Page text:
“What our satellite data show us about Canada is that since 2002, Canada has gotten wetter but with some important exceptions and caveats. There are regions of profound water loss, including the disappearance of snow and glaciers of western British Columbia and into Alaska and on Baffin Island. Both of these are contributing significantly to rising sea levels. Other places like the Great Slave Lake-Lake Athabasca region have suffered prolonged drought. In contrast, the southern Alberta region has grown much wetter, an indication of the disastrous floods of 2013 that occurred around Calgary.
“An important aspect of what underlies these data is that the timing and amount of rainfall delivered to Canada is changing in many places. This could easily lead to greater demands for ground water, in particular, if rainfall begins decreasing during the growing season. Some major growers are reporting that this is already happening, and that they need to turn to ground water during peak growing season.”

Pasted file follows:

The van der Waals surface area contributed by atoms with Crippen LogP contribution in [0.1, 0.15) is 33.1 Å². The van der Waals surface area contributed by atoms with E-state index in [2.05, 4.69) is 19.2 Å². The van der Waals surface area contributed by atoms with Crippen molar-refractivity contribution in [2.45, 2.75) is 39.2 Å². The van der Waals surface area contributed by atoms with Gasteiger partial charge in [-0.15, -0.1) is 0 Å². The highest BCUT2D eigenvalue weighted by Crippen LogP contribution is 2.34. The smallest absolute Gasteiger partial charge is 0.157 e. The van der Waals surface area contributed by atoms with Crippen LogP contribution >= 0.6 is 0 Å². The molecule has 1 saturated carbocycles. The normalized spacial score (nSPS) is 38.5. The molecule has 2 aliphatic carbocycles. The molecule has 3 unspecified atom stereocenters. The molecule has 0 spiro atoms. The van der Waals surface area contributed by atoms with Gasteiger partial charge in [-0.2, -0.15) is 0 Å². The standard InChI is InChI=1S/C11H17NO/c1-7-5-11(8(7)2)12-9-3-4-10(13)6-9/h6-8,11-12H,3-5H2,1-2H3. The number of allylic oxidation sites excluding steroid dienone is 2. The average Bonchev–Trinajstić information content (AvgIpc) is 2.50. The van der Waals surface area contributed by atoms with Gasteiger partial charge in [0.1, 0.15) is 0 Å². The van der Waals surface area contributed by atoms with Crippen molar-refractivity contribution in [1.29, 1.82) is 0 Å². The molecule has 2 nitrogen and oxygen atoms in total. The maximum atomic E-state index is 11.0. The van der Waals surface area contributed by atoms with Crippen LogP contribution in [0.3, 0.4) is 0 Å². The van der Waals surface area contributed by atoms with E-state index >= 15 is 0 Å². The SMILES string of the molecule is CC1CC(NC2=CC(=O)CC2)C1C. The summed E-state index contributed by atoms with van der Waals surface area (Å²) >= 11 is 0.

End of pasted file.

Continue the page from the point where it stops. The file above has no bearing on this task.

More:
What are your thoughts on drilling in canada and how resource management is divided between federal and provincial levels of government?
“Water-well drillers play a critical role in developing and protecting Canada’s ground water resources. As climate changes, ground water will become an increasingly important component of provincial and federal water supplies.
“Just like in the United States, ground water in Canada is managed at the provincial and not the federal level. This is good because it allows for local control of the resource. However, it can also be problematic, since aquifers don’t correspond to political boundaries, and also because what is in the best interest of the country may conflict with provincial desires. A good example from the U.S. is that much of its produce is grown in California, yet California is running out of water. If the U.S. had a national water policy, it might have been possible to move water from wetter regions in the U.S. to provide the water required to grow food for the nation. Climate change may well result in an analogous situation in Canada, where some federal oversight may be important.”